Again, this half of Madame X falters ever so slightly when it becomes political. Album-closer “I Rise” is well-intentioned, but it didn’t need a children’s choir to bludgeon the point home. “Future,” a dancehall-lite collaboration with Quavo, is no less subtle in its messaging or execution. The latter also highlight’s Madonna’s heavy use of autotune, which begins to feel a little overdone as the record enters the home stretch. It should be noted that while the Queen of Pop addresses the bigger picture like never before on Madame X, she also looks inward.
In many ways, Madame X is Madonna’s most personal album to date. She’s speaking her truth, while revealing more of herself than ever. It might not be the collection of bangers you want, but it’s what we, as a society, need. The fact that she can stoke the flames of rebellion in a way that is original, vulnerable and inclusive (in the truest sense of the word) is a pop miracle. But, then again, Madonna has been rewriting the rule book since 1982. And she isn’t going to stop any time soon.
Marking the release of her new album, Madame X, the pop icon sits down for a chat with Andrew in London. This wide-ranging, funny, thoughtful conversation touches on: the Madame X persona and what it means to her; the move to Lisbon and the musical inspiration it provided; her memories of the first time she went to a gay club; motherhood, her six children and the surprising places they have taken her; why Catholic iconography continues to draw her in; what she would say to the Pope if they met; and her makeover tips for Andrew, one of which defines her whole career: “Be daring”.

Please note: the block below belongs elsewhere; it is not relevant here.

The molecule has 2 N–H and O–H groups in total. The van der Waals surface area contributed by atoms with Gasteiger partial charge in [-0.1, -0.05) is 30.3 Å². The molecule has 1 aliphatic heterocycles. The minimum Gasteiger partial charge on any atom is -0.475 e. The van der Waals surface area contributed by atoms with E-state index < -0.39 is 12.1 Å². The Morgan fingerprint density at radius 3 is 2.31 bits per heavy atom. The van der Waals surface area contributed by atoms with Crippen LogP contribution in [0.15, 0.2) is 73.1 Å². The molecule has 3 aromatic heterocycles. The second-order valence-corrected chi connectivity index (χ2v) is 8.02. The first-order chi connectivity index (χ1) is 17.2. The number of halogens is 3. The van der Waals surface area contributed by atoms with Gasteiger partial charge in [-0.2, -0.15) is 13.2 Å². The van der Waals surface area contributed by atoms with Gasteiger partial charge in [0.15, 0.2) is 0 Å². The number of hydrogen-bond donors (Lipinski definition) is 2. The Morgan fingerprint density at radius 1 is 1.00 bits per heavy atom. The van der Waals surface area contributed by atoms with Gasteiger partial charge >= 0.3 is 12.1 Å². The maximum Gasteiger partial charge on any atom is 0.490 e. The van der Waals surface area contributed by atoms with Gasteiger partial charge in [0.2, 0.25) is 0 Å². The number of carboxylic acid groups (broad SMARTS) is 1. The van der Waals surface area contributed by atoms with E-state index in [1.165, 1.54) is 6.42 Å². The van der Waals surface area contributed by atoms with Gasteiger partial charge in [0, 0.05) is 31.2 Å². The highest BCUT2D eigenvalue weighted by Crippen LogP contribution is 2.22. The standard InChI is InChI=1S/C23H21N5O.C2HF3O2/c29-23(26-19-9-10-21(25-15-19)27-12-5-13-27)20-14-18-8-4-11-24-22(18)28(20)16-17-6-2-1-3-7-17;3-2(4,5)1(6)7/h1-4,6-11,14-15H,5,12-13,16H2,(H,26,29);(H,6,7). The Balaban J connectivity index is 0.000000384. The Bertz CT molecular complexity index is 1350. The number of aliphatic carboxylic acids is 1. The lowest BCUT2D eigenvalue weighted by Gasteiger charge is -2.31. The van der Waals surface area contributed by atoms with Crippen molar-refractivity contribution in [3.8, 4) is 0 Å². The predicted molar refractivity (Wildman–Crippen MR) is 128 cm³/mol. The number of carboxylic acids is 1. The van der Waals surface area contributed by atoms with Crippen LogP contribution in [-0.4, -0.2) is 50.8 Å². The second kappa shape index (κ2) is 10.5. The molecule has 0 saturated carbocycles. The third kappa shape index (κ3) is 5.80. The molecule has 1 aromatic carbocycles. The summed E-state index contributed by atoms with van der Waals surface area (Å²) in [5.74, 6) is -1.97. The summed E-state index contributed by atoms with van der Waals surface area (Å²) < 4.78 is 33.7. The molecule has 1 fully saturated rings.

On-air Contest: For the Win MADONNA Tickets with K&K contest, be the 14th caller at 617-931-1234 when solicited between the hours of 6:00am (ET) and 10:00am (ET) on Tuesday June 25, 2019 and Wednesday June 26, 2019 during Karson and Kennedy’s show for a chance to win two (2) tickets to see Madonna on December 1, 2019 at The Boch Center Wang Theatre located at 270 Tremont St, Boston, MA 02116. Upon verification, there will be up to two (2) winners selected during this contest period. The prize is valued at $300, and courtesy of Live Nation. Otherwise, WWBX’s general contest rules apply and are available by clicking HERE.
More at Mix1041